If the boat has standard spreaders, versus swept back spreaders, and the shrouds connect at the same point on the mast as the forestay, the mast is supported at that point in THREE directions, but not the fourth. It can pump—which can lead to the mast fatiguing and failing. I didn't say that it was always the case, which is why I said IT MAY NOT BE SUPPORTED. It really depends on the individual boat in question.
As Tartan34C has pointed out... the use of running backstays, jumper stays or swept spreaders can offset this risk...but without one of the above, it is certainly a possible risk.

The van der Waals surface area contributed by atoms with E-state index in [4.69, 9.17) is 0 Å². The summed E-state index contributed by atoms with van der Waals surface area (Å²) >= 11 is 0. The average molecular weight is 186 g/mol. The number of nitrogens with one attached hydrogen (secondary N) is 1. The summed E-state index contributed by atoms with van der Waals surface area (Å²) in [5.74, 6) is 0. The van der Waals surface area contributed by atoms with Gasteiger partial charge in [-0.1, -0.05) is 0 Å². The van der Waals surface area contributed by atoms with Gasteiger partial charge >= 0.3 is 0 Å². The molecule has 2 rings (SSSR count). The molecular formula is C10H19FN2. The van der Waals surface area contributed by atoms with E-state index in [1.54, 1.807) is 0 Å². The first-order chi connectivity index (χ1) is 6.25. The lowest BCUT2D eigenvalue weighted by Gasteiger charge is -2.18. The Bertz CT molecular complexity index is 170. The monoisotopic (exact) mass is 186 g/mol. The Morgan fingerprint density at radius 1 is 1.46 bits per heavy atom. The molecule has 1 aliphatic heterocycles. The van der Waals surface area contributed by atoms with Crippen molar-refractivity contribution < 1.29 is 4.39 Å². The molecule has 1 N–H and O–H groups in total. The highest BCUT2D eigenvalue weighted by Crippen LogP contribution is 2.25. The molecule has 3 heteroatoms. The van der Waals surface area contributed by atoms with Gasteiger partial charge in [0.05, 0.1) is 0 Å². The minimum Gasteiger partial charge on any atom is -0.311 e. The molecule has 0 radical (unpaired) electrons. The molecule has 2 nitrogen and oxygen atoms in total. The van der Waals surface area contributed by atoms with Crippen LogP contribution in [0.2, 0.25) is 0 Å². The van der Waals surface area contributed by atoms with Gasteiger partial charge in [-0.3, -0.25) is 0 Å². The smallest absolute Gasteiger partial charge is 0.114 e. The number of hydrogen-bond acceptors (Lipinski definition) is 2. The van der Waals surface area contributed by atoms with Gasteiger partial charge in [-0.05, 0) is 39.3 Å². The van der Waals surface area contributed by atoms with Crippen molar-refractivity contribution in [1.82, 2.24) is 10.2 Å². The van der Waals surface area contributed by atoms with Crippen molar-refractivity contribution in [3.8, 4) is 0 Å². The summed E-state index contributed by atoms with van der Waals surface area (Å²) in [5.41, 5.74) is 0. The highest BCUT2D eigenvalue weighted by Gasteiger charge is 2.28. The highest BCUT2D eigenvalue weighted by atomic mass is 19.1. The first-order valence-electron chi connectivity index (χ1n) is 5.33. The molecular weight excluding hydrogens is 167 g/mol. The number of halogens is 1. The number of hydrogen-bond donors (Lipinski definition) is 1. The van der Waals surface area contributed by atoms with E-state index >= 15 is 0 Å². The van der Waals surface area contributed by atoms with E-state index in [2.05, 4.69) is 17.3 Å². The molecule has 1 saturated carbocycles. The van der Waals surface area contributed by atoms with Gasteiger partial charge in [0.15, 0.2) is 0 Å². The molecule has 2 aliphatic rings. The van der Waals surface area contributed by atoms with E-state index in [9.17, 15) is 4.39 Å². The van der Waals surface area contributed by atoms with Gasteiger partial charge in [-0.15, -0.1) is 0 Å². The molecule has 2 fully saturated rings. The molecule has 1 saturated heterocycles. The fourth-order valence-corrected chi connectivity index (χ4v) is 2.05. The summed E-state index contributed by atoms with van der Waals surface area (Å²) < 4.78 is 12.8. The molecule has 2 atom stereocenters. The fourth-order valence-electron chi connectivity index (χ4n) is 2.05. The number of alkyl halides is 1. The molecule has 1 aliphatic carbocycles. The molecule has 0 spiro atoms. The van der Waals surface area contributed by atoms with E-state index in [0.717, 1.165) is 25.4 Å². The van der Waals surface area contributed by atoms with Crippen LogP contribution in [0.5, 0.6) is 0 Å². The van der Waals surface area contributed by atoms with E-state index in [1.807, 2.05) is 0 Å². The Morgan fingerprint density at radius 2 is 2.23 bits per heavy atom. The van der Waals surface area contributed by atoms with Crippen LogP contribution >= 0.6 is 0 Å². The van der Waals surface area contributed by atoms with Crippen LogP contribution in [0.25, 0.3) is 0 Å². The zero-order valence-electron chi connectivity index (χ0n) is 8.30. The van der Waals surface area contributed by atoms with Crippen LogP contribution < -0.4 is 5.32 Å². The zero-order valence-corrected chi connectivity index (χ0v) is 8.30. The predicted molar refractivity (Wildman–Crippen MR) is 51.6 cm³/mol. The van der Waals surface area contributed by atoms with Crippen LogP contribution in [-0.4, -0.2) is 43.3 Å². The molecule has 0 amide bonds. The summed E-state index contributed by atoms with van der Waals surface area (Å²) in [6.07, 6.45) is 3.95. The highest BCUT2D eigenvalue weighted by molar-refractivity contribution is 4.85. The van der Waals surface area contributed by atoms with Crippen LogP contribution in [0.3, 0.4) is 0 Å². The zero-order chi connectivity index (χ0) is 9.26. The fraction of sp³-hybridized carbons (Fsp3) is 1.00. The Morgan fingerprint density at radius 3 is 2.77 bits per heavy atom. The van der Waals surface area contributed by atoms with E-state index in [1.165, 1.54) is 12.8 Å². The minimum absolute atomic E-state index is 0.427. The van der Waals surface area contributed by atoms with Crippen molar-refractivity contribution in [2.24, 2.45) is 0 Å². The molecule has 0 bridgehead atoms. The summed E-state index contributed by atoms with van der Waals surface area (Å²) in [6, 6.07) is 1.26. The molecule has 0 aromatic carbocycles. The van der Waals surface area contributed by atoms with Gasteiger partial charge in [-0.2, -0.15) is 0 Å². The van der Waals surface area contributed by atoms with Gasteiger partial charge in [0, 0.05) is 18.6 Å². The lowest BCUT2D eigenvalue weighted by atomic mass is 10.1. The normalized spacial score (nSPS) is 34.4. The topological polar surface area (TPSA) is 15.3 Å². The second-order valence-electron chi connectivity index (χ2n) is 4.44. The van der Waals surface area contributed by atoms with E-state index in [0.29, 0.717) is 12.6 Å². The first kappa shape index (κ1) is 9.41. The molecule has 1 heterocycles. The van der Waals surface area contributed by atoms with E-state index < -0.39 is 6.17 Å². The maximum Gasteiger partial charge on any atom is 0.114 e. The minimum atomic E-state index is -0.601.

Hokay.. I see where the mis-understanding is. On the last two boats I've owned (both fractional rigs with diamonds), the shrouds do all connect at the same point on the mast, but the mast IS
correctly supported in THREE directions by the stays being led to chainplates AFT
of the mast - forming a 3-point star on deck.
Granted, this set-up limits how far you can let the boom out downwind (but hey, a dead run is slow anyway) and the mast would be far better supported by side stays+backstay (4 points, a bit more complicated), but where does the "pumping" come from??
I'm thinking of changing the rig to swept spreaders, backstay + lowers, so I'd like to understand how this works..
Thanks for your patience